I just finished watching the World Series. Baseball is a game loaded with conventional wisdom, axioms and strategies so time-honored that they are accepted without question.
But what if everything players have been taught since youth really are not true? What if the tactics some baseball managers rely on to shift percentages in their favor actually don’t? What if some of the conventional wisdom accepted as fact is actually fiction? Ken Daley, baseball writer for the Dallas Morning News, recently investigated some of baseball’s universally accepted truths. Here’s a small sample…
|Conventional wisdom:||Pitchers have a distinct advantage in first-time matchups against hitters.|
|Answer:||False. First-time matchups from 1995-98 showed hitters post a cumulative .272 batting average. The batting averages in the second through tenth matchups against the same pitchers averaged .276 … virtually no difference.|
|Conventional wisdom:||When ahead of a hitter 0 and 2 (no balls, two strikes), the pitcher should “waste” a pitch outside the strike zone in case the hitter may be tempted to chase it.|
|Answer:||False. While this strategy may work in Little League, major league pitcher Rick Helling says wasting a pitch is a recipe for disaster in the big leagues. “Up here, you just can’t afford to let hitters back into the count.”|
Depending upon its source, conventional wisdom can turn out to more myth than fact. Thousands of organizations worldwide have successfully used Activity Based Costing (ABC) to more accurately allocate, classify, analyze, reduce and predict costs than their traditional, legacy systems. Because “C” stands for cost, conventional wisdom says ABC systems can favorably impact cost, not sales. Managers assume that ABC can positively affect the bottom line but it cannot impact the top line. Truth is, ABC will impact both cost and sales. ABC is truly a multidimensional tool.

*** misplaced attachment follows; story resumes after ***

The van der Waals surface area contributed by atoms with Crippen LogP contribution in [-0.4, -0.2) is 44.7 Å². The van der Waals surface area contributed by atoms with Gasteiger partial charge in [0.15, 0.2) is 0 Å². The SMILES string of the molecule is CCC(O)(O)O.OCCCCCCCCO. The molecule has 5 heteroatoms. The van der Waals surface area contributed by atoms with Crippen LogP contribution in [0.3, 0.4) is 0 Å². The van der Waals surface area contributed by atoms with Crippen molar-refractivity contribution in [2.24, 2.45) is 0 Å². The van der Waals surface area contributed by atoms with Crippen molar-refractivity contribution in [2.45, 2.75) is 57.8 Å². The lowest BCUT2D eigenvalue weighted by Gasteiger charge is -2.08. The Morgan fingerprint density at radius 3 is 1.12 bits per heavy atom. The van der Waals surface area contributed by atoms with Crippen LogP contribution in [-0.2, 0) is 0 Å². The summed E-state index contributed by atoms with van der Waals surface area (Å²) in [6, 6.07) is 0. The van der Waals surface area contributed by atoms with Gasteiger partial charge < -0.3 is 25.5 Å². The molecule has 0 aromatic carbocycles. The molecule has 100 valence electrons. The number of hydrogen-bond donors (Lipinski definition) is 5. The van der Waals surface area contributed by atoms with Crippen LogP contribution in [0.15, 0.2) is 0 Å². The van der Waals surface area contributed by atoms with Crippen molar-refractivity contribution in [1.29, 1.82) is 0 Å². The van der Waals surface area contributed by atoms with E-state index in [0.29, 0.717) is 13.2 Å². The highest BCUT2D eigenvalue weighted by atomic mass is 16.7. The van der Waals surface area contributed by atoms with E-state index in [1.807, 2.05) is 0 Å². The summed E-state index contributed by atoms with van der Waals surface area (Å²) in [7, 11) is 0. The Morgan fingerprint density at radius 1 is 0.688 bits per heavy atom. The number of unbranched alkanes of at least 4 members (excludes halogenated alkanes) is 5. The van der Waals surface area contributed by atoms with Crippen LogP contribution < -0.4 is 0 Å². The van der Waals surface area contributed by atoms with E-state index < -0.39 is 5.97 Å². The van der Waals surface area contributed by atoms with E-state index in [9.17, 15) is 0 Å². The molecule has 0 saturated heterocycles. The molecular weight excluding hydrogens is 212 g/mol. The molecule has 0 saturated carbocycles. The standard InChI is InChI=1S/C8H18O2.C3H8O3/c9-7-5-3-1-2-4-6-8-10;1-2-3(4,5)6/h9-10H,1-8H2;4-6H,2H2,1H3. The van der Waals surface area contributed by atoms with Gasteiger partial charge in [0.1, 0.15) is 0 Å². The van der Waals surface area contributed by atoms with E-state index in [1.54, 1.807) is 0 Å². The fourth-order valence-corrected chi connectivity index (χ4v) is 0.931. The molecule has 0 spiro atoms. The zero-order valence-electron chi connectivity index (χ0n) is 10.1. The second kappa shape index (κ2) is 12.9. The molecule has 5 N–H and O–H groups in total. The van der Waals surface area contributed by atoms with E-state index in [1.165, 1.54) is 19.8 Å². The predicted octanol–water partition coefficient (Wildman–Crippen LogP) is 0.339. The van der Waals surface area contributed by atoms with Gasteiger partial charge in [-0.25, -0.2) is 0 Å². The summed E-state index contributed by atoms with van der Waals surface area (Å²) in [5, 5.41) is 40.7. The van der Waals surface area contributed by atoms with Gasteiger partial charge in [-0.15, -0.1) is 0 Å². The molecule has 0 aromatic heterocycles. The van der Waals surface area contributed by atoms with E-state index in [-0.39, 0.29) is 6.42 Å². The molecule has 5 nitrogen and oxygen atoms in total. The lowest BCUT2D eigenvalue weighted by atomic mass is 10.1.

To increase sales, ask yourself the following ten questions:
Many ICMS customers over the years have found that only 50% of sales personnel time is spent selling. Implementers of ABC often find that their sales reps and home office sales staff are spending most of their time performing secondary activities such as “Do Reports”, “Attend Meetings”, and “Resolve Errors”. To increase sales revenue, redeploy secondary time to primary activities such as “Make Sales Presentations”, “Prepare Bids” and “Call Customers”.
ABC often shows that core products and services are overcosted, and therefore overpriced. Overhead and capital costs added to support low volume, specialty products and services should not be allocated to your core business. Smart customers won’t pay for your cost accounting mistakes.
A very useful, but often-overlooked use of ABC, is feature costing, e.g. define the cost of activities related to a product feature. For example, Levi Strauss used ABC feature costing to predict the cost of new apparel. A zipper is a feature that is costed (material plus activities) in their ABC model. What product or service features do you offer and how much do they cost? Could you reduce some costly features to increase sales? Or should you add some features? For more information on feature costing, read Driving Value Using Activity Based Budgeting.
NOTE: ICMS uses ABC feature costing. While there are several excellent ABC software products in the marketplace, many companies are buying our CMS-PC 4.0 software because it performs all the basic functions of ABM, ABC and ABB without the costly features of our competition.
When all other things are equal, customers gravitate to suppliers whom are easy to do business with. A major factor in Amazon.com’s consistent revenue growth is how easy they make it for customers to shop and order products. To continue revenue growth and reduce costs in 2001, Amazon.com has been using a combination of Six Sigma and ABC to improve the cost, cycle time and quality of the order fulfillment process. The more effective they become, the more they sell.